The inside of Levy's house had a homey atmosphere completely different from Denzel's house. The walls were papered with a floral print, and cushions and a sofa patterned with the same. Even though it was decorated with artificial flowers, the room had warmth, gentleness to it. Denzel sat on the sofa and watched Levy, who was grappling with a vinyl bag trying to cover the broken glass.
"I'll get my son to fix this up properly when he gets back. This'll be fine for now."
"I'm sorry, Mrs. Levy...."
"If it were any other time but now, I'd have grabbed you by the scuff of your neck and stormed over to your parents."
"My mum and dad are...."
"Don't tell me! They just left you and ran away?"
"They were in Sector Seven."
Stopping her work, Levy sat on the sofa, turned around, and hugged Denzel.
When Denzel had calmed down, Levy said, "Let's look for your house then." They walked holding each other's hands. When he turned six, Denzel had stopped holding his parents' hands when he walked with them. It looked lame. But now he didn't want to let go at all.
The Shin-Ra officials among the residents had stayed over at HQ to get the situation under control. Their families were all evacuated to Junon or Costa Del Sol. Levy said the reason she stayed was because wherever she went, she'd be alone. She might as well stay here in her own home. Finally the pair found Denzel's house.
"Thank you, Mrs. Levy. And I'm sorry... about the window."
Levy nodded silently. Denzel went to the doorway and peeked inside.
"What are you planning to do, living in an empty house like this?" Levy asked. "Come to my house. I don't mind."
So Denzel began living with Levy.
Following the bombing of the first Mako reactor, Levy believed things would take a turn for the worst. She had stocked up on food supplies, filling a storeroom in the back yard with cans of preserved and prepackaged food. "You know what they say: 'Prepare for the worst, and you'll have no regrets.'"
Levy's days were busy. Cleaning inside the house, cleaning around the neighborhood, preparing meals, sewing. Denzel helped out with all these, except for the sewing. Before bed they would read books. Levy read thick, difficult-looking ones, and when Denzel asked if they were interesting she would reply, "Not at all." She said they were her son's books. Thinking that she might be able to understand her son's work by reading them, she carried on reading for more than five years. "It's something to read that helps you sleep," she laughed.
Levy lent Denzel an illustrated monster book, telling him to read it because it'd come in handy. That book was also her son's, which he read when he was around Denzel's age. There were color illustrations and explanatory notes about monsters inside. The same warning was written many of the pages: "If you encounter a monster, run away immediately and alert an adult." If I ran into a monster now, I guess I should tell Mrs. Levy, Denzel thought. But Mrs. Levy doesn't look like she can fight. I wonder if I'll have to do it. I wonder if I could. I wonder if I'd win. Hm. I don't think I am any use to anyone. That's why my parents left me behind and went away.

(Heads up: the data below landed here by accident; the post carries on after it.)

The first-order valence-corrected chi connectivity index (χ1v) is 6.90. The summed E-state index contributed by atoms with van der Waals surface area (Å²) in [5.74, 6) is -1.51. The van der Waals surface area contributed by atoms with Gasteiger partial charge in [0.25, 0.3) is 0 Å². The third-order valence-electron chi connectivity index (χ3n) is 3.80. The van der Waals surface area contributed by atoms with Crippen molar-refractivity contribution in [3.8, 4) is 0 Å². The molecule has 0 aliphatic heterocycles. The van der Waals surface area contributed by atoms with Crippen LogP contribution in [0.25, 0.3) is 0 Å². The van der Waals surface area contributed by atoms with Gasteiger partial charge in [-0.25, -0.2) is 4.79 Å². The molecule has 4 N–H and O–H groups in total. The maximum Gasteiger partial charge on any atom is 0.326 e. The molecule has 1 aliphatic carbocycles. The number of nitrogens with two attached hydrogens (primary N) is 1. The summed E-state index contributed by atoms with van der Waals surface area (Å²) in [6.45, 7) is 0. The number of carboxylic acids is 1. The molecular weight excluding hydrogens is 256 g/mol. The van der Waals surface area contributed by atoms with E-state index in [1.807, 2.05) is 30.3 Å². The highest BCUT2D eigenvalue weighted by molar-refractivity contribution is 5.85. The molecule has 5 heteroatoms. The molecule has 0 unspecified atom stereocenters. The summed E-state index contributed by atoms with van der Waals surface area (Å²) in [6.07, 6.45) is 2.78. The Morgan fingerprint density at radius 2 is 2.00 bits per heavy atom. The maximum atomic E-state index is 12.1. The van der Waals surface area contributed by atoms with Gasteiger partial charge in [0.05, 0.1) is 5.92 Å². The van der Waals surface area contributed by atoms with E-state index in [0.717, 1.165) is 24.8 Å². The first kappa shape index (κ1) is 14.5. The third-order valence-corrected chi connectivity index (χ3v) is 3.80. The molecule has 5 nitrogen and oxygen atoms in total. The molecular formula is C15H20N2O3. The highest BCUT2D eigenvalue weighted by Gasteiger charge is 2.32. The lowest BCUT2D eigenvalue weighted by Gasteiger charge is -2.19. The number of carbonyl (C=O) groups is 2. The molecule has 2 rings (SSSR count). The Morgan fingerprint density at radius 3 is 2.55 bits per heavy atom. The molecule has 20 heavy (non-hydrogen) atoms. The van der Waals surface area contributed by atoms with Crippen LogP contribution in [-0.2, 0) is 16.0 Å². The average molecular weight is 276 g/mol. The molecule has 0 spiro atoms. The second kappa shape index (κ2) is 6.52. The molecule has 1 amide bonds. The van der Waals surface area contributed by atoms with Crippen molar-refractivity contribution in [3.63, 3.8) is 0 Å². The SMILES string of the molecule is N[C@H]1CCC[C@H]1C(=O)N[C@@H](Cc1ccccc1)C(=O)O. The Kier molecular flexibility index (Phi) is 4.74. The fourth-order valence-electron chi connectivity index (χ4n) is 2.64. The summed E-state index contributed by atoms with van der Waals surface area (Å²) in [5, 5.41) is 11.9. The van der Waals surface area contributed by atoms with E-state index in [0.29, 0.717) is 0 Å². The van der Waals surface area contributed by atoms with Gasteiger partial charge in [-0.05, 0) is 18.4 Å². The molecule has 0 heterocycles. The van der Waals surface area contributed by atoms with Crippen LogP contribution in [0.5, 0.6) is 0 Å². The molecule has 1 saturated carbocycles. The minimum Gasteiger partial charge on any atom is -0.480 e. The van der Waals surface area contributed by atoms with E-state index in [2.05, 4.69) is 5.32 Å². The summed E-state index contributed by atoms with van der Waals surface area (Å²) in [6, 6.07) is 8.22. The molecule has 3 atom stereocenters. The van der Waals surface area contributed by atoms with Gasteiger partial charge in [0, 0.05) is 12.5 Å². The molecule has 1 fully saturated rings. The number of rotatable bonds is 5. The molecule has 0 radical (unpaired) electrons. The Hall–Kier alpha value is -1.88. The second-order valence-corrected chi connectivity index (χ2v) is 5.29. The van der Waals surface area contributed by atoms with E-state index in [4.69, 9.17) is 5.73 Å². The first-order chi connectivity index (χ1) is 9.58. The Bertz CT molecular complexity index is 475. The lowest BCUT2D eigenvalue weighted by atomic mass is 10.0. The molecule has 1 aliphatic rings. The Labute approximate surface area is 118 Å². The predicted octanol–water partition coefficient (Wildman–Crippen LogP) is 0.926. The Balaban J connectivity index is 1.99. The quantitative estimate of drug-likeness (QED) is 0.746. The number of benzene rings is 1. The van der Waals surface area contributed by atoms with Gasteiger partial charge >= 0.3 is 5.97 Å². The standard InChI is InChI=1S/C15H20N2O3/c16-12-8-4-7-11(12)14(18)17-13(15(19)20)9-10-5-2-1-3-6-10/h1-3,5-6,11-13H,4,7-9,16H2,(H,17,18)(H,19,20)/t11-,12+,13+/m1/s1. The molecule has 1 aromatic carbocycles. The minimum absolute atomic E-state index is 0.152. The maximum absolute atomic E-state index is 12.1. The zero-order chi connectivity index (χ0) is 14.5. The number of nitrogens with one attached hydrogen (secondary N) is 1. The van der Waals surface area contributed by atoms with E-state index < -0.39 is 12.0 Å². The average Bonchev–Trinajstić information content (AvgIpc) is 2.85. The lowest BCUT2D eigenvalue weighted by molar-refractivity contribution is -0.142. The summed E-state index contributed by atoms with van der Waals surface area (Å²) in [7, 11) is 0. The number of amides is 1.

The sunlight grew brighter and Denzel broke into a sweat.
"Jeez...hot out today, isn't it?" Reeve said to Johnny. "Could we get some water?"
Denzel pulled out a handkerchief to wipe the sweat off his brow.
"That's quite a nice pattern," said Reeve. "Looks rather feminine, though."
"I guess it does," he answered, studying the handkerchief.
One morning, when he woke up, Levy showed him a collared shirt. "Put this on. I made it for you, but this is the only fabric pattern I had." The shirt was white with a lot of tiny pink flowers scattered all over it, as if blown by the wind. Normally, he would absolutely refuse to wear something like this, but Denzel changed into it gladly.
"I have some left over fabric, so I made these. Take them." She presented him with a handkerchief with the same pattern. She must have had a lot left over, because she had made several more. Denzel only took one, folding it up and putting it into the back pocket of his trousers.
"Now then...." The smile disappeared from Levy's face. "How should I put this...?”
Denzel braced himself for what she was going to say, in his head watching her say the two words that he feared the most: Get out. She's not going to say that is she? he wondered as his body shuddered with tension.
"Shall we go outside?" she asked. Levy went out into the back garden through the kitchen door. Denzel wavered, but soon followed after her. He stepped across the thickly laid soil and stood next to Levy, who stood there looking up towards the sky. Denzel followed her gaze and saw a large black stain in the sky. So ominous, the way it contrasted with the blue and white of the daytime sky. This must be why everything’s so gloomy and anxious.